A co-authored article with Harry Halpin (W3C) is now available in UnLikeUs Reader – Social Network Monopolies and Their Alternatives, edited by Geert Lovink and Miriam Rasche. You can download our chapter here: Collective Individuation: The Future of The Social Web. This chapter comes out from our research in IRI/Paris.
We are in the epoch of networks. The world is now rapidly being perceived as a vast space of interlocking networks of seemingly infinite variety: biological, productive, cy- bernetic, and – most important of all – social. The image of the network, with its obvi- ous bias towards vision, has become the paradigmatic representation of understand- ing our present technological society as a holistic entity that would otherwise escape our cognitive grasp. Yet no image is ideologically neutral, for the image of the network is also a mediation between the subject and object that inscribes – or pre-programs – a certain conceptual apparatus onto the world, namely that of nodes and links (or in graph-theoretic terms, vertices and edges). This is not without consequences: due to its grasp over our imagination, the network constitutes the horizon of possible inven- tion, as Simondon showed in Imagination et Invention.1 Yet where did the concept of the network itself come from? Despite the hyperbole over the dominance of digital social networks like Facebook, the concept of the quantified social network pre-dates digital social networks, originating from the work of the psychologist Moreno in the late 1930s, and we argue that what the advent of the digital computer has done has primar- ily been the acceleration of the pre-digital conceptual apparatus of networks. Although no one can deny its now global influence, the fundamentally ontological presumptions of the social network have yet to be explored despite its present preponderance. To borrow some terms from Bernard Stiegler, how does the what of Facebook constitute our who?2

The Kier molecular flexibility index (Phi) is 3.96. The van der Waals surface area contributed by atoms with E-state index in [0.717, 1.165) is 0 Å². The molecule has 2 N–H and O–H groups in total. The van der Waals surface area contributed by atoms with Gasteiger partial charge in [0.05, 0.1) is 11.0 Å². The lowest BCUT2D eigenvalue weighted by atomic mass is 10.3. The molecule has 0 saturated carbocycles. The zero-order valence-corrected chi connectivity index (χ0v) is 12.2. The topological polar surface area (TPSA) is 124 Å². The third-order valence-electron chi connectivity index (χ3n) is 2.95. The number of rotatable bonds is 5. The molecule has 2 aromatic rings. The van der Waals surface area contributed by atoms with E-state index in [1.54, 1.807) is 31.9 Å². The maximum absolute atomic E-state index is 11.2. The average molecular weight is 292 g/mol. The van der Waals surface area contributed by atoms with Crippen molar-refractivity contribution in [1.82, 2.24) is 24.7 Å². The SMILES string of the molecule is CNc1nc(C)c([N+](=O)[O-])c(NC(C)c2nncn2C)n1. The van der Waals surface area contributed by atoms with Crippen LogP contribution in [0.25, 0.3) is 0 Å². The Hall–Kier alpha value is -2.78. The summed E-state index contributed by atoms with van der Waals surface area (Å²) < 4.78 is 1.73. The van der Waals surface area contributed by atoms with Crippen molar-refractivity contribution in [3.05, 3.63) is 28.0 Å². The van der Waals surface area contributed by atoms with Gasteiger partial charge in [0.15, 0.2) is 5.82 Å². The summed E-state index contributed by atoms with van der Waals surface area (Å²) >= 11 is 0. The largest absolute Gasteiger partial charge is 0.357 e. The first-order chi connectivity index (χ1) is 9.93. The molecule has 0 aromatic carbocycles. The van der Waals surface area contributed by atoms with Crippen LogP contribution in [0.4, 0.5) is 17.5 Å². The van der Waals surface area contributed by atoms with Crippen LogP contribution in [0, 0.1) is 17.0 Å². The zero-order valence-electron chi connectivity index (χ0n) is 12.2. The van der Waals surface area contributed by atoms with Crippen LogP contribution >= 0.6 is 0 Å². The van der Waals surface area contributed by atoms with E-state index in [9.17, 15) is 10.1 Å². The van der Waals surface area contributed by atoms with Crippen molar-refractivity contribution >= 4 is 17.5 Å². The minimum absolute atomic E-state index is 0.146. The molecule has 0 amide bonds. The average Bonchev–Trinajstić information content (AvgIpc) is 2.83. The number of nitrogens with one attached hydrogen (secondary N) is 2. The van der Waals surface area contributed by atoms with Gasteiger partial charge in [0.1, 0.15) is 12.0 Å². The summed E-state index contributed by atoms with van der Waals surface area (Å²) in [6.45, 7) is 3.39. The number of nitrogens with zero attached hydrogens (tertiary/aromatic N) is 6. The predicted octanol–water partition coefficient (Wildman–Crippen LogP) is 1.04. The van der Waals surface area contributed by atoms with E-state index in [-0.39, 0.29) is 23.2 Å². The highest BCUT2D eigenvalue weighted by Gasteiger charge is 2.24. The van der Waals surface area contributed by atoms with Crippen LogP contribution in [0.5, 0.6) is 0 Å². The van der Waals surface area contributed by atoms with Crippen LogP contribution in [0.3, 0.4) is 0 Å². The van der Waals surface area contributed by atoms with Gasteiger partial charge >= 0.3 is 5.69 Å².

1. Gilbert Simondon, Imagination et Invention, Chatou: Editions de la Transparence, 2008.
2. Bernard Stiegler, ‘Who? What? The Invention of the Human’, in Bernard Stiegler, Technics and Time, 1: The Fault of Epimetheus, trans. Richard Beardsworth and George Collins, Palo Alto, CA: Stanford University Press, 1998, pp. 134-180.
You can download the whole book from Lovink’s Institute of Network Culture: UnLikeUs Reader.